In this instance an apology was published, almost two months after the libel and after the press attention on the outcome of the criminal trial had subsided. One can consider some instances, for example, Cooke v. MGN  EWHC 2831 (QB) where the removal or amendment of the article and the publication of a prompt apology may go towards reducing the serious harm to the extent that the section 1(1) Defamation Act 2013 threshold is not met. Mr Justice Bean noted the accessibility of such apologies now that they tend to be published online; there is little risk now of them not being seen by the original reader, a very real possibility with print media.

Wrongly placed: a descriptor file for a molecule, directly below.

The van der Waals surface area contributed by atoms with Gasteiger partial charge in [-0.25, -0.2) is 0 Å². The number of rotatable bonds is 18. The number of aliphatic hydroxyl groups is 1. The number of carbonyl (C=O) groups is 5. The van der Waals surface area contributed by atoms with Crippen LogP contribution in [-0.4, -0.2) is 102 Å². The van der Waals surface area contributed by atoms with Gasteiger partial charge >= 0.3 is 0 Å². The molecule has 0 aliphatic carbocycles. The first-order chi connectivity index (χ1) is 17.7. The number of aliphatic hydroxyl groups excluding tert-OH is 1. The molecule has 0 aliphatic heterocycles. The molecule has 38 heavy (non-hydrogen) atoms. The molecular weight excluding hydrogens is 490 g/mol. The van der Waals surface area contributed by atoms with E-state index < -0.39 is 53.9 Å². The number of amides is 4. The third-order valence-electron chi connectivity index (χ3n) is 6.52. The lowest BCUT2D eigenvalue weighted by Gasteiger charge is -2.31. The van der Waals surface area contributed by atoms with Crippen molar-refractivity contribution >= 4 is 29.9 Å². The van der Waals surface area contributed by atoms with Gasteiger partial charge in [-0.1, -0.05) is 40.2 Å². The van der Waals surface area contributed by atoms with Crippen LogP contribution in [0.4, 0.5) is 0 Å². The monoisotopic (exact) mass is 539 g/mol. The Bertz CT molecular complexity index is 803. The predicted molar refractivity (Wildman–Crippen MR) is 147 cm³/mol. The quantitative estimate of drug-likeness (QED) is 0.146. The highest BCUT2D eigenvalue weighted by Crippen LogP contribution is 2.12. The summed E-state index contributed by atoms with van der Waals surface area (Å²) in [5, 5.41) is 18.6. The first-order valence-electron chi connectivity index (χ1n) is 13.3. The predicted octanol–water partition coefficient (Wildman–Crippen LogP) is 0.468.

Whilst defamation cases involving mistaken identity are not uncommon, there are no reported defamation cases involving mistaken identity as between twins. Reported statements in open court demonstrate how damaging cases of mistaken identity can be: in 2005, the Sunday Mirror paid £100,000 in an out of court settlement with a man they had mistakenly identified as a rapist through publication of the wrong photograph; in 2007 the Daily Mail wrongly identified a photograph of martial arts champion Lee Banda as Lea Rusha, the alleged brains behind the £53m Securitas heist. However, the lack of available information about offer of amends cases, which do not always result in a statement in open court or publicity, mean that information and statistics about the regularity of these errors, out of court settlements and compensation payments are very limited.